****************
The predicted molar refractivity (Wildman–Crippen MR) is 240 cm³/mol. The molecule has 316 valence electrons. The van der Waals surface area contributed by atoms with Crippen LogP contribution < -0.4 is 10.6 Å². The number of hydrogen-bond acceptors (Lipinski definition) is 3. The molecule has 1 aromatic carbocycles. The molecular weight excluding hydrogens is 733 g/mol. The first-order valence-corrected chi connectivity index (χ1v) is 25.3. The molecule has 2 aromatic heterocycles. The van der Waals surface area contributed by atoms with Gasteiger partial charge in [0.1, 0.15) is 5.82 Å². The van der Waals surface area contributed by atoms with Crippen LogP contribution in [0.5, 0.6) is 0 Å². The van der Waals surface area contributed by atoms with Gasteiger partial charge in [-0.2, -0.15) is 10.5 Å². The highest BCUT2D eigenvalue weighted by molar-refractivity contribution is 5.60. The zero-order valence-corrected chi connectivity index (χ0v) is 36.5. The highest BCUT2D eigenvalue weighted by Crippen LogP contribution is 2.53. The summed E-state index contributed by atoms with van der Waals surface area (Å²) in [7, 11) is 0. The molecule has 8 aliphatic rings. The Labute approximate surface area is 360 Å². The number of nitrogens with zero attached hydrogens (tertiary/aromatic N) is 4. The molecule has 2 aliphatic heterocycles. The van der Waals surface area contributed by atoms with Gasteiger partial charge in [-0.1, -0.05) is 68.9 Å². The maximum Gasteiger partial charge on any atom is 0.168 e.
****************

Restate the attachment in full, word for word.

The predicted molar refractivity (Wildman–Crippen MR) is 240 cm³/mol. The molecule has 316 valence electrons. The van der Waals surface area contributed by atoms with Crippen LogP contribution < -0.4 is 10.6 Å². The number of hydrogen-bond acceptors (Lipinski definition) is 3. The molecule has 1 aromatic carbocycles. The molecular weight excluding hydrogens is 733 g/mol. The first-order valence-corrected chi connectivity index (χ1v) is 25.3. The molecule has 2 aromatic heterocycles. The van der Waals surface area contributed by atoms with Gasteiger partial charge in [0.1, 0.15) is 5.82 Å². The van der Waals surface area contributed by atoms with Crippen LogP contribution in [0.5, 0.6) is 0 Å². The van der Waals surface area contributed by atoms with Gasteiger partial charge in [-0.2, -0.15) is 10.5 Å². The highest BCUT2D eigenvalue weighted by molar-refractivity contribution is 5.60. The zero-order valence-corrected chi connectivity index (χ0v) is 36.5. The highest BCUT2D eigenvalue weighted by Crippen LogP contribution is 2.53. The summed E-state index contributed by atoms with van der Waals surface area (Å²) in [7, 11) is 0. The molecule has 8 aliphatic rings. The Labute approximate surface area is 360 Å². The number of nitrogens with zero attached hydrogens (tertiary/aromatic N) is 4. The molecule has 2 aliphatic heterocycles. The van der Waals surface area contributed by atoms with Gasteiger partial charge in [-0.1, -0.05) is 68.9 Å². The maximum Gasteiger partial charge on any atom is 0.168 e.